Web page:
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Maldives declares state of emergency

A 15-day state of emergency announced by president after opposition MPs attempted to impeach government officials.

President Yameen Abdul Gayoom

Maldives President Abdulla Yameen has declared a 15-day state of emergency and security forces stormed the Supreme Court amid a deepening political crisis in the island nation.

Police also arrested former President Maumoon Abdul Gayoom at his residence on Monday on charges of bribery and trying to overthrow the government, according to a family member and a lawyer.

The state of emergency follows a shock ruling by the Supreme Court on February 1, which ordered the release of imprisoned opposition leaders. Yameen refused to comply with the order and accused the  court of trying to oust him.

Legal Affairs Minister Azima Shakoor read out the emergency decree on state television, giving security forces sweeping powers to make arrests, and curtailing the powers of the judiciary.

Shakoor said the top court's verdict has "resulted in the disruption of the functions of the executive power, and the infringement of national security and public interest".

"The government does not believe that the Supreme Court ruling to release the political prisoners can be enforced," she added.

Yameen, who critics accuse of corruption, misrule and rights abuses, has also suspended the country's parliament, where the opposition have a majority.

Mohamed Nasheed, the country's exiled former president, called the state of emergency "tantamount to a declaration of martial law in the Maldives".

The decree is "unconstitutional and illegal," he said in a statement. "Nobody in the Maldives is required to, nor should, follow this unlawful order".

He was among the nine whose terrorism convictions the Supreme Court overturned last week.

Eva Abdulla, an opposition member of parliament, called the emergency declaration "a very desperate move". It is "nothing but a purge of the political opposition, the judiciary and the parliament," she said in a post on Twitter.

Taking the Supreme Court

Hours after the declaration, soldiers forced their way into the court building, a spokesman for the Supreme Court said on Twitter.

Husnu Al Suood, president of the Maldives Bar Association and a former attorney general of the Maldives, tweeted that security forces locked up the Supreme Court with the judges inside.

Judges are "without any food now," Suood said, adding that Chief Justice Abdulla Saeed has asked the public "to protect him and the institution".

Soldiers and police in riot gear set up barricades and cordoned off the streets leading to the court building, according to witnesses. The fate of the judges was not clear. 

Gayoom, in a recorded message posted on Twitter shortly before his arrest, said he will not "give up on working for reform". The 80-year-old is Yameen's half-brother. 

"I have not anything to warrant my arrest. I urge you to remain steadfast in your resolve, too," he told supporters.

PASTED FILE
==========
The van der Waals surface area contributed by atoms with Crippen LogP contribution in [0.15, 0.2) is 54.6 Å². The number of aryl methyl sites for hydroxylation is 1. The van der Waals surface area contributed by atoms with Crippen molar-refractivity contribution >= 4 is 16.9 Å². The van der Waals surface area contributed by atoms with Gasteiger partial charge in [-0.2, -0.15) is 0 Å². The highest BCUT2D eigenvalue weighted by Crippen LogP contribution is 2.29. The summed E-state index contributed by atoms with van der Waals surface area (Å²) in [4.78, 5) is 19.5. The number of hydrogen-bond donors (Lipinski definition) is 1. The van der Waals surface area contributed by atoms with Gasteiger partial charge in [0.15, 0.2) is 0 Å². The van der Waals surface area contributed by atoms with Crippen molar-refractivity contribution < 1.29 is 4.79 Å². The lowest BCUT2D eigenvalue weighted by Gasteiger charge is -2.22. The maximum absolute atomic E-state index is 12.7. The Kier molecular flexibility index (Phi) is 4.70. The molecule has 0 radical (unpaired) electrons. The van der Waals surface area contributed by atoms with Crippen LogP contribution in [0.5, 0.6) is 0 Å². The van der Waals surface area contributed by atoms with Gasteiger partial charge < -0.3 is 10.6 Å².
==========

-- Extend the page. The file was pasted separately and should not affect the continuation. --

Gayoom, who ruled Maldives for 30 years, joined forces with his former rival Nasheed last year following an acrimonious power struggle within the ruling party.  

His son, Faris, a member of parliament, has been detained for more than six months, also on charges of bribery. 

Earlier in the day, opposition members of parliament urged foreign intervention, calling on the international community "to impress upon the government of Maldives the need to respect the rule of law, and implement last Thursday's Supreme Court ruling that ordered the release of political leaders and the reinstatement of 12 opposition MPs".

They also called for "all necessary measures ... to hold government officials accountable for violations of national and international law". 

Tensions "could escalate to civil unrest and incite violence across the country", they warned.

The United Nations, European Union, and several foreign governments - including India, the US and UK - have urged Yameen to comply with the Supreme Court's order. 

The United States urged government restraint on Monday.

"The Maldivian government and military must respect the rule of law, freedom of expression, and democratic institutions. The world is watching," the White House National Security Council said in a Twitter post.

Rights group Amnesty International denounced the government's "appalling track-record of suppressing freedom of expression and any form of opposition".

"This [emergency] cannot become a licence for further repression," Omar Waraich, the group's deputy South Asia director, said on Twitter.  

China, India and the US have issued travel advisories for the Maldives, an Indian Ocean archipelago better known for its upmarket tourism.

But the Ministry of Tourism said the state of emergency does not "force any restrictions on travelling to or within the Maldives".


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